I was standing on my balcony talking to a good friend of mine earlier this week, and at one point in the conversation he commented,
“You know, I noticed that you’ve been sighing a lot during this conversation. Why is that?”
I’ve been sighing a lot these days. During FaceTime visits with family, Zoom meetings with colleagues, and Google Hangouts with friends, at some point in the conversation I’ll fill the silence by shrugging my shoulders and sighing. What else can you do?
A lot has changed in the past few weeks, and the change seems to be coming faster each day. Decisions that used to be simple, like when to go to the grocery store or what to do to keep the kids busy, are starting to feel a little more complicated. Now it seems like every little decision I make affects not just myself but my family, my community, and America.
And a lot of the goals I set in 2020 have been completely derailed. Drinking has seen an uptick. I haven’t been working out as much while I figure out what “working out” looks like now. Liz and I were off to a good start going on more dates in 2020, but who knows when we’ll be able to go to a restaurant again? Although I will say that keeping the car clean has been a lot easier since the shelter-in-place order. Silver linings.
But there’s one area in particular where the wheels are really starting to fall off: my morning routine. The routine I described in October, which involved working out, meditating, reading a book, planning my day, and getting into the office with a cup of coffee by 7:45, seems a far cry from what I’m doing now. These days jeans are formal wear, meditating is non-existent, and reading a book has been replaced with a 24-hour news cycle revolving around one, single story.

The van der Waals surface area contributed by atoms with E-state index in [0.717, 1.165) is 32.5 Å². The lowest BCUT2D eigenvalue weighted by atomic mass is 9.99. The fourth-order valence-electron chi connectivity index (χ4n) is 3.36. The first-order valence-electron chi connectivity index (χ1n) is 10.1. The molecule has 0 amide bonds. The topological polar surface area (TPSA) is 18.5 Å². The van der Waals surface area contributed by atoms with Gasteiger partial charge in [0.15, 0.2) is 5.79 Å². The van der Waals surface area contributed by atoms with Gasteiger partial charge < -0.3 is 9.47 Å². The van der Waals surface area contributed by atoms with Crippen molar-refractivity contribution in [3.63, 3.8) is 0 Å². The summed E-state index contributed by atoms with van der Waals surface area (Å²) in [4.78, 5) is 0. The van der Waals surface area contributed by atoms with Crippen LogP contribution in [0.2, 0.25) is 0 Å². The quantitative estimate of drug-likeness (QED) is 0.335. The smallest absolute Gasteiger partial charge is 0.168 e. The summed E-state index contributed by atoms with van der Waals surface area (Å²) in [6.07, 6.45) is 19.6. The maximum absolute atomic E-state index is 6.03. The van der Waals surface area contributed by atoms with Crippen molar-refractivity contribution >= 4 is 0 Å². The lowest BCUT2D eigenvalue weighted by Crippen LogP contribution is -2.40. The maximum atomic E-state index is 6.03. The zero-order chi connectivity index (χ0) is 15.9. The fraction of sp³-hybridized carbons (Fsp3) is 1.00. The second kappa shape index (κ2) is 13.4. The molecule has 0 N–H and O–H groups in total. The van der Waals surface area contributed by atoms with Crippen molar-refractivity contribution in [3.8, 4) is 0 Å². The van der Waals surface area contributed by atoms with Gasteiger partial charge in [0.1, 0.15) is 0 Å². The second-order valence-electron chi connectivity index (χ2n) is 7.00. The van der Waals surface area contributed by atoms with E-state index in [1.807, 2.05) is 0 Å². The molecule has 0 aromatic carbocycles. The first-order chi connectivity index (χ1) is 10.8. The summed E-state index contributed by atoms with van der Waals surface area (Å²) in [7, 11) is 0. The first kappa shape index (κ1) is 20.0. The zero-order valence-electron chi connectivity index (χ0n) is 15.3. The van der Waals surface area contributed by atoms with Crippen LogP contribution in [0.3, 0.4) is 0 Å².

Some of my struggles are more practical. The gym is closed – and my “home gym” consists of two 15 lb dumbbells in our dining room/kitchen/family room. And I really took for granted how helpful was to have time to myself during my commute – I don’t really have that now. Some real pivoting is in order in some cases.
But other struggles are harder to tie to specific external circumstances. Take snacking, for example. What is going on with that??? The snacking is getting out of control. I stopped doing intermittent fasting, and now I literally just walk around the house eating things, opening up and shutting cupboards and refrigerator doors again and again hoping to find… what exactly? Comfort I guess.
And isn’t that understandable at this time? Let me hit the pause button and say unequivocally that yes, it is. If you’re struggling with something similar, let me just say that it’s OK in my book. We’re all dealing with this in different ways, and I don’t think there’s a “right way” to be handling this right now. Still, it brings up an important dichotomy that I’m having trouble with these days:
I want to practice self-acceptance, but not at the expense of personal growth.
So how do I do that? How do I reconcile devouring an entire sleeve of Oreos that were supposed to be for the kids but Liz left them on the counter so they’re gone now?
Maintaining order where we can is important now more than ever as we collectively navigate this time of crisis. At the same time, we have to forgive ourselves. Two of my friends have recently used the word “grace” to describe this. It’s not a word I typically use, but I might pick it up. We could all use a little grace during this time. At the end of the day, it’s a balancing act. I need to forgive myself for the past without encouraging similar behavior in the future.
So this month, let’s focus on the present, and what we can do in the here and now to get things trending in the right direction again. I’m still convinced we can Do Better This Year, we just have to get things back on track, starting with where we have the most control. For me, that would be the alarm clock.